Preference Survey (CLOSED June 1, 2017)

WHAT WE NEED
The City of Lafayette wishes to gather public feedback on proposed strategies aimed at reducing current and future traffic congestion in and around Downtown Lafayette. A link to our new web-based survey is available below for you and fellow citizens to submit comments on these proposed strategies.

WHERE WE’VE BEEN & WHAT WE’VE DONE
The City conducted the first online survey from mid-November through December 2015. This first survey helped the City and consultant team understand community concerns related to Downtown traffic congestion. It also provided the public with an opportunity to weigh in on traffic-related priorities and to provide direct feedback on specific traffic-related issues through a Collaborative Map.

This first survey had 857 participants and led to the development of over 50 transportation strategies. For the complete Long List, click here.

Since then, City staff and the consultant team have been working with the Plan’s Steering Committee to refine the Long List into a Short List of the most promising 15 strategies. More information about this process, including reports, presentations, and technical studies, are available at the study’s information page and the City’s website.

TIPS FOR COMPLETING THE SURVEY
A map of the 15 Short List strategies is presented below. Use the map to familiarize yourself to the type and location of each strategy.

  • Note the +/- buttons in the bottom left corner of the map to zoom in or out for better usability.
  • Click on an individual “Strategy Icon” or “Colored Road” on the map to reveal more information about it.
  • Click on the [ ] button in the upper right-hand corner of the map to view a larger map version in a separate browser tab.

Following the map is a table summarizing the strategies and pros/cons of each.

STRATEGY MAP

NOTE:

Most of the strategies are complementary and can be “mixed and matched” together to form a package of improvements. Two direct conflicts include:

  1. School St One-Way Westbound is in direct conflict with the Brook St-School St Intersection Realignment. It is possible to implement the School Street One-Way strategy in the near-term, remove it, and then implement the Brook St-School St strategy. The School St strategy does not preclude the City from implementing the Brook St-School St strategy later.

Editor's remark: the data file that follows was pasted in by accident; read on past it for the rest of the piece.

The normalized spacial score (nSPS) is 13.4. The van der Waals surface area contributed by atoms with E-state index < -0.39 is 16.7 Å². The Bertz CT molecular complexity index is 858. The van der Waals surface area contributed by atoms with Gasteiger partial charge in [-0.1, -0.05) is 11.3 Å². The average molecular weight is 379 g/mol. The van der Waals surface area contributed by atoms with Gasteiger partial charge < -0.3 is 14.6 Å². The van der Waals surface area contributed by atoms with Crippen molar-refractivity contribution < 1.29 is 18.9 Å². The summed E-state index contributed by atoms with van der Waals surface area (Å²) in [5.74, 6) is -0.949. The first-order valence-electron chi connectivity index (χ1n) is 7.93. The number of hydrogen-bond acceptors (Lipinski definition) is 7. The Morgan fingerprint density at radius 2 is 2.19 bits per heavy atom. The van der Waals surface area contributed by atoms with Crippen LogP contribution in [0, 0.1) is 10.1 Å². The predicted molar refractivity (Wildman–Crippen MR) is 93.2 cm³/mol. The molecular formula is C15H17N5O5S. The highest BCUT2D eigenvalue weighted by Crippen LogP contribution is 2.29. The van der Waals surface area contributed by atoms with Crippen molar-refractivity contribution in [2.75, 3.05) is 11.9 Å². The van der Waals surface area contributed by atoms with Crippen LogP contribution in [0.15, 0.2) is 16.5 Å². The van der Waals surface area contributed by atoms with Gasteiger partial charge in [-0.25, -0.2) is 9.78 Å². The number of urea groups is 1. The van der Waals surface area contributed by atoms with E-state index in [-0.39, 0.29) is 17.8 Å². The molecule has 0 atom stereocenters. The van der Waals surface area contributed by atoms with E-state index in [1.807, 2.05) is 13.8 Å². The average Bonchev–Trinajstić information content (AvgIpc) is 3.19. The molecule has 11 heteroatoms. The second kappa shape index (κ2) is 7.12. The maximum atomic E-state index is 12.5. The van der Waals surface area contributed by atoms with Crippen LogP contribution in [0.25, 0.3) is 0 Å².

2. The Mount Diablo Blvd / Moraga Rd 2nd Northbound Right-Turn strategy is not required if the City implements the Moraga Rd Extension to 1st St/State Route 24 strategy because both projects address the same issue (northbound capacity on Moraga Rd). Similar to the previous point, the 2nd northbound right-turn could be implemented first and then removed later if the Moraga Rd Extension is constructed.

The survey can be found after the table.

Strategy Pros Cons
1. Coordinated Traffic Signals

Coordinate traffic signals on Mount Diablo Blvd and Moraga Rd Provide advanced traffic signal management to make traffic signals more responsive to changes in traffic flow, incidents, and signal outages.

Cost: $1 – 1.5M

Would reduce traffic congestion by synchronizing signal timings and allowing for better monitoring of traffic conditions. Can promote speeding during off-peak times.
2. School St One-Way Westbound

Convert the travel lanes on School St, between 1st St and Moraga Rd, to one-way westbound traffic.

Cost: $100 – 200k

Reduces congestion on Moraga Rd. by simplifying the traffic signal timing at the Moraga Rd/School St intersection. Diverts approximately 100 vehicles into residential neighborhoods during the highest demand (peak) hour.
3. Mount Diablo Blvd/Moraga Rd 2nd Northbound Right-Turn

Provide a second northbound right-turn from the middle lane at the Moraga Rd/Mt Diablo Blvd intersection.

Cost: $100 – 200k

Reduces congestion on Moraga Rd by allowing more vehicles to turn right at the Moraga Rd/Mt Diablo Blvd intersection. Requires the removal of the north-south crosswalk on the eastern leg of the intersection to eliminate conflicts with pedestrians.
4. Moraga Rd/Moraga Blvd Southbound Left-Turn Lane

Provide a left-turn lane on Moraga Rd at the southbound approach of the Moraga Rd/Moraga Blvd intersection, while maintaining the existing two southbound and northbound travel lanes.

Cost: $50 – 75k

Provides a dedicated turn lane for left turning vehicles to line up at Moraga Rd/Moraga Blvd, which reduces congestion by preventing turning vehicles from blocking the through traffic on Moraga Rd. Removes 6-7 on-street parking spaces on the west side of Moraga Rd.
5. Brook St-School St Intersection Realignment

Combine the existing Brook and School Street intersections with Moraga Rd into a single intersection at Moraga Road and include a new southbound left-turn pocket, to turn onto School St in the direction of Stanley Middle School.

Cost: $3 – 4M

The time it takes to travel on Moraga Rd between Mt Diablo Blvd and St Mary’s Rd would improve by 1 minute (approximately a 10-15% improvement in travel time). Requires demolition of the Masonic Lodge, located at the corner of Brook St. and Moraga Rd.
6. Signalize Deer Hill Rd/Oak Hill Rd and Deer Hill Rd/Happy Valley Rd

Install new traffic signals on Deer Hill Rd at intersections with Happy Valley Rd and Oak Hill Rd.